an encapsulation, having an isolation hole, over the integrated circuit die and a portion of the external interconnects with the isolation hole between the external interconnects and into a side of the encapsulation exposing the external interconnects.
12. The system as claimed in claim 11 wherein the external interconnects are in a radiating configuration from the isolation hole.
13. The system as claimed in claim 11 wherein the encapsulation is between the external interconnect and over the isolation hole.
14. The system as claimed in claim 11 wherein the external interconnects are parallel to borders of the encapsulation.
15. The system as claimed in claim 11 further comprising a die-attach paddle with the integrated circuit die thereover.
16. The system as claimed in claim 11 further comprising:
a die-attach paddle with the integrated circuit die thereover; and
wherein:
the encapsulation is over a portion of the die-attach paddle.
17. The system as claimed in claim 16 wherein the isolation hole is adjacent to a boundary of the encapsulation.
18. The system as claimed in claim 16 wherein the isolation hole is adjacent to the die-attach paddle.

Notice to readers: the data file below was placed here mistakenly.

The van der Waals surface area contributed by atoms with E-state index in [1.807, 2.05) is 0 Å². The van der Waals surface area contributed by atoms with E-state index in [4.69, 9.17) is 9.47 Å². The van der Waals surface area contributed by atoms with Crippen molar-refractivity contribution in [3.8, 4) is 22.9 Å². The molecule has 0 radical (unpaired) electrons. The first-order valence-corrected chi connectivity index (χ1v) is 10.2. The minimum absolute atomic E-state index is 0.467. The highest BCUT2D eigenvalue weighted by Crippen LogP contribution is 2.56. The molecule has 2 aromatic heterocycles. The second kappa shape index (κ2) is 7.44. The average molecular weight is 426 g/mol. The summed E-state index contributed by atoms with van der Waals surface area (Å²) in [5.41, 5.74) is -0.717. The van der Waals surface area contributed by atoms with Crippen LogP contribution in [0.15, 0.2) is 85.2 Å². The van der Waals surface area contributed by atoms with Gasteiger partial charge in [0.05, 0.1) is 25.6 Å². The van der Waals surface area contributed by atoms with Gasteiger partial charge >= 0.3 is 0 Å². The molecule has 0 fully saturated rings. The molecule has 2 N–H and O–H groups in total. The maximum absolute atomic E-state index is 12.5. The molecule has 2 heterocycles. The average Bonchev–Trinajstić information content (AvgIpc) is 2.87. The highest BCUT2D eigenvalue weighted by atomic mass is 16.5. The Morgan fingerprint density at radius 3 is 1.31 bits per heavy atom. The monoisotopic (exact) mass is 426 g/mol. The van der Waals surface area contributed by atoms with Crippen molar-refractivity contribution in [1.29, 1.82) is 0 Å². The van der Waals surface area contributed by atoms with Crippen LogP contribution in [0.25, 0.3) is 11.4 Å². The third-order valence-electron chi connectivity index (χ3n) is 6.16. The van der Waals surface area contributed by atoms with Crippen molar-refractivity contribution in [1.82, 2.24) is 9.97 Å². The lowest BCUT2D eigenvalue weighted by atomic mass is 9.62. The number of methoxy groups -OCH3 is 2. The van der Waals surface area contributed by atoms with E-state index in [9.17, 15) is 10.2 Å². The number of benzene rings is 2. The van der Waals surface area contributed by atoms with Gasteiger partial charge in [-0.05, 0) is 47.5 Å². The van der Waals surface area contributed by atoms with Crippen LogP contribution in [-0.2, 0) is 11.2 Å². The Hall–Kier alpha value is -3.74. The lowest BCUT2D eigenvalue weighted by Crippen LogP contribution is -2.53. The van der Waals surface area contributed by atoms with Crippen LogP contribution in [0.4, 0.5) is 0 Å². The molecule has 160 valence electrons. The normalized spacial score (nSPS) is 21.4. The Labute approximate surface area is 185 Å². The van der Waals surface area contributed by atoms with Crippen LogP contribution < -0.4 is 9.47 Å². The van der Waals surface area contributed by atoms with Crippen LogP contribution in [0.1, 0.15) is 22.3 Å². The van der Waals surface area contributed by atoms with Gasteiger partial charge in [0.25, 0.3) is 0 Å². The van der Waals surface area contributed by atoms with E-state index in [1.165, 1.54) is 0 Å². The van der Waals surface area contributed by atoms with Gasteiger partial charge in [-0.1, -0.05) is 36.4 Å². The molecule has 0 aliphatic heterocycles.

19. The system as claimed in claim 16 wherein the external interconnects connected with the integrated circuit die includes multiple rows of the external interconnects in a staggered configuration connected with the integrated circuit die.
20. The system as claimed in claim 16 wherein the die-attach paddle is exposed from the encapsulation.
Description
TECHNICAL FIELD

The present invention relates generally to an integrated circuit package system and more particularly to an integrated circuit package system with external interconnects.

BACKGROUND ART

Increased miniaturization of components, greater packaging density of integrated circuits (“ICs”), higher performance, and lower cost are ongoing goals of the computer industry. As new generations of IC products are released, the number of devices used to fabricate them tends to decrease due to advances in technology. Simultaneously, the functionality of these products increases.